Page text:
The Sound of Music is, at its core, a film about the transformative power of love and compassion in people’s lives. It takes the form of wannabe nun Maria (Julie Andrews), a woman conflicted about her own feelings and emotions, sent to care for the seven children of Captain Georg Von Trapp (Christopher Plummer), a staunch retired Naval captain and widow. Maria teaches the Captain how to re-open his heart and embrace the life he has, she teaches the children how to trust and love and instills in them a sense of family and togetherness, and Maria herself finds her true calling in life.
When Maria first meets the Von Trapp children, she’s told “they don’t play - they march.” Their father garnered their attention around the family grounds by tooting on a whistle, to which each child was assigned a specific tone. The Captain’s general attitude towards his children was cold and military. He clearly loved them, but had no idea how to offer his children the affection his late wife had bestowed upon them. In response, the children were well-behaved around their father but otherwise mischievous, resorting to tricks like slipping a frog in Maria’s pocket. They told her she wouldn’t last - the governesses never do.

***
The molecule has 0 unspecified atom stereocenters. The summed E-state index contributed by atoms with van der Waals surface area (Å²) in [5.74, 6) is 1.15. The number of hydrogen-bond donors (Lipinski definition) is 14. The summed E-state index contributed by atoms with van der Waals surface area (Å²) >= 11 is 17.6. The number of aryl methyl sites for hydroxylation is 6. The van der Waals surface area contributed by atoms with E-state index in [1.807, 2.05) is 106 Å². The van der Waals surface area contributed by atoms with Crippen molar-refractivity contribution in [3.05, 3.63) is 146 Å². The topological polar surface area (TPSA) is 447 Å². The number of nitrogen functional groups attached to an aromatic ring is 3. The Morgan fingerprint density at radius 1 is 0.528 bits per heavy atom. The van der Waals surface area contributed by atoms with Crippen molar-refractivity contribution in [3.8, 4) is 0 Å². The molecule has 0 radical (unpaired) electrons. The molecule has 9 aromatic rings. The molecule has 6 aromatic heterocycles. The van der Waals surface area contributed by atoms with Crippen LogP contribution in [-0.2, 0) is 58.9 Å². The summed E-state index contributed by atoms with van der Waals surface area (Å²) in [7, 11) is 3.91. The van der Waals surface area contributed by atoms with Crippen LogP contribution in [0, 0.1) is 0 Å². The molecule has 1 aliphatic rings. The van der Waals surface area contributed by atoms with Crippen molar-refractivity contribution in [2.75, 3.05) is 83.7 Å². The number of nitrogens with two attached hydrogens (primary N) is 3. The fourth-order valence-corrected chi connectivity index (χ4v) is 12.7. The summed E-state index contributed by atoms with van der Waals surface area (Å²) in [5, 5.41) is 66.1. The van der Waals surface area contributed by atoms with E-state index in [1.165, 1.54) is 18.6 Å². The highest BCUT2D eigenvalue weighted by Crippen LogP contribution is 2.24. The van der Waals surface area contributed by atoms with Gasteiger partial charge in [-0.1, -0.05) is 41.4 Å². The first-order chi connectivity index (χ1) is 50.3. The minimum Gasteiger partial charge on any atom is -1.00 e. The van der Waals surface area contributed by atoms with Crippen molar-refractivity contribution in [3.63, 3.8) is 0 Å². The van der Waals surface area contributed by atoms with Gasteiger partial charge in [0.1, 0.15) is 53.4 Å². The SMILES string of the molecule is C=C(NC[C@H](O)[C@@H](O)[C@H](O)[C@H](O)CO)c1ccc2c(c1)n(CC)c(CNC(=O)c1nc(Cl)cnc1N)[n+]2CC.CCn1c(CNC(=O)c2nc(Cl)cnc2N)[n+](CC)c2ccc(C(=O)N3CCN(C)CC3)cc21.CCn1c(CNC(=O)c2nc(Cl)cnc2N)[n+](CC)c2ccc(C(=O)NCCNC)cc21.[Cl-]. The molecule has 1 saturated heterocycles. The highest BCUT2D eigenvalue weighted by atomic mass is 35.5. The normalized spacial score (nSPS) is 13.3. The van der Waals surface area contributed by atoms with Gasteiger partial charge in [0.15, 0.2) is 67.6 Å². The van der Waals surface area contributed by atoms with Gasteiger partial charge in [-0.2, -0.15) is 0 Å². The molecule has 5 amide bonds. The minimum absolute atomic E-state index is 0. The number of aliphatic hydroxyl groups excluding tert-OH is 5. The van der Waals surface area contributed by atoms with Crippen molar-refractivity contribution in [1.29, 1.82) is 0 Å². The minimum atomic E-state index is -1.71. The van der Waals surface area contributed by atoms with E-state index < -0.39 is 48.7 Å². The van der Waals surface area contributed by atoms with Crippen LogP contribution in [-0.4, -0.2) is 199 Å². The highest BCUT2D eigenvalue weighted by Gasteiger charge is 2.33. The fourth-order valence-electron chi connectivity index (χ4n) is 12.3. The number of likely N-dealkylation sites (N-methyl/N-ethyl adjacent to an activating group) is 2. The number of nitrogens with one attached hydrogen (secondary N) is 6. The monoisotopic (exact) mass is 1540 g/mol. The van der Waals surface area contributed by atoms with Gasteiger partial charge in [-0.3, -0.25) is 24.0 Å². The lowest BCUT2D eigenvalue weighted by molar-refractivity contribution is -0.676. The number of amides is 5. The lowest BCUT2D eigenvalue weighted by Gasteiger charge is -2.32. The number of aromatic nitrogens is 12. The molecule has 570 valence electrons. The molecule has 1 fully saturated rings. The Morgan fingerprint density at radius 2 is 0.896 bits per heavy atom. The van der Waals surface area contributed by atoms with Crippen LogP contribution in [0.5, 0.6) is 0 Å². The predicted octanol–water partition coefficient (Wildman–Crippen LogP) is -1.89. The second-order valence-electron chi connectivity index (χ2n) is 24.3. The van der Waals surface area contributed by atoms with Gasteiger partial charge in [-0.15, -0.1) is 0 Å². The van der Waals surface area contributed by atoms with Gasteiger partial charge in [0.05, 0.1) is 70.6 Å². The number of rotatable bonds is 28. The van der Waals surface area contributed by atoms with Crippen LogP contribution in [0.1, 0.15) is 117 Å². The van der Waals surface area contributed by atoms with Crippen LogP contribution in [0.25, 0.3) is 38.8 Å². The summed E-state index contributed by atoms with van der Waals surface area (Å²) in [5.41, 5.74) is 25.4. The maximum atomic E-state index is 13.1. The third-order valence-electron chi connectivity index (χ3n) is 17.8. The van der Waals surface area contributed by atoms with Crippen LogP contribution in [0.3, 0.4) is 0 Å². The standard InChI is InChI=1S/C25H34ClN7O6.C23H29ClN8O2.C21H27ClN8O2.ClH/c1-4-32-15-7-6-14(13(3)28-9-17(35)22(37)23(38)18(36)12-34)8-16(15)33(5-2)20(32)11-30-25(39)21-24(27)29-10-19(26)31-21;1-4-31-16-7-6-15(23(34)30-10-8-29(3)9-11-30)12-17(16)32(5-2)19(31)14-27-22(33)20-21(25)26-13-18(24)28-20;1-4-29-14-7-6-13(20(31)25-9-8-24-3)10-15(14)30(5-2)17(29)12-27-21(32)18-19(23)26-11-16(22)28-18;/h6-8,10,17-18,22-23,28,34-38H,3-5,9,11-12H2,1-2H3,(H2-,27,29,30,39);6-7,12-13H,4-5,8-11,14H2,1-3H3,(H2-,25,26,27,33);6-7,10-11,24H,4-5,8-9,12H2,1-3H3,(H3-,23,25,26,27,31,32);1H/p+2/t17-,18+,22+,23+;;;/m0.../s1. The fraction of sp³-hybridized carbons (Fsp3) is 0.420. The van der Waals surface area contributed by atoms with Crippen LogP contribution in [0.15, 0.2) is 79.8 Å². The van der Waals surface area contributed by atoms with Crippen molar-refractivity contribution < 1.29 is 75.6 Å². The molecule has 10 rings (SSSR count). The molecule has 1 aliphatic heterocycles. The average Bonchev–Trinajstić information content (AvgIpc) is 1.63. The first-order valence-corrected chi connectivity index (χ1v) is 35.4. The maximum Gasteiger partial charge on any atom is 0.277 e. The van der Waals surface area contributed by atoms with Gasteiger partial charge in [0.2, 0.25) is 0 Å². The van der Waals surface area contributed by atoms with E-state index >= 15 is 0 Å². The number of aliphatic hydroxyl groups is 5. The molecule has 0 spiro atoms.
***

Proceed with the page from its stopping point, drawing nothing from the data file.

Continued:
As the film progresses, Maria teaches the children about music, eventually roping Georg into the family’s musical interest. It’s the basis of the openness and warmth they share as a unit by the film’s end, but it offers a message about the balances one must strive for when raising children. Georg taught the children how to follow rules, how to respect their elders, and how to listen. Maria taught them (and Georg) how to love, how to appreciate every moment of their lives, and how to stand up for themselves against oppression. A harmony of both styles creates a well-rounded atmosphere, and by the end of the picture, the Von Trapp family is as cohesive in their relationship as any family (especially a family of nine) could hope to be.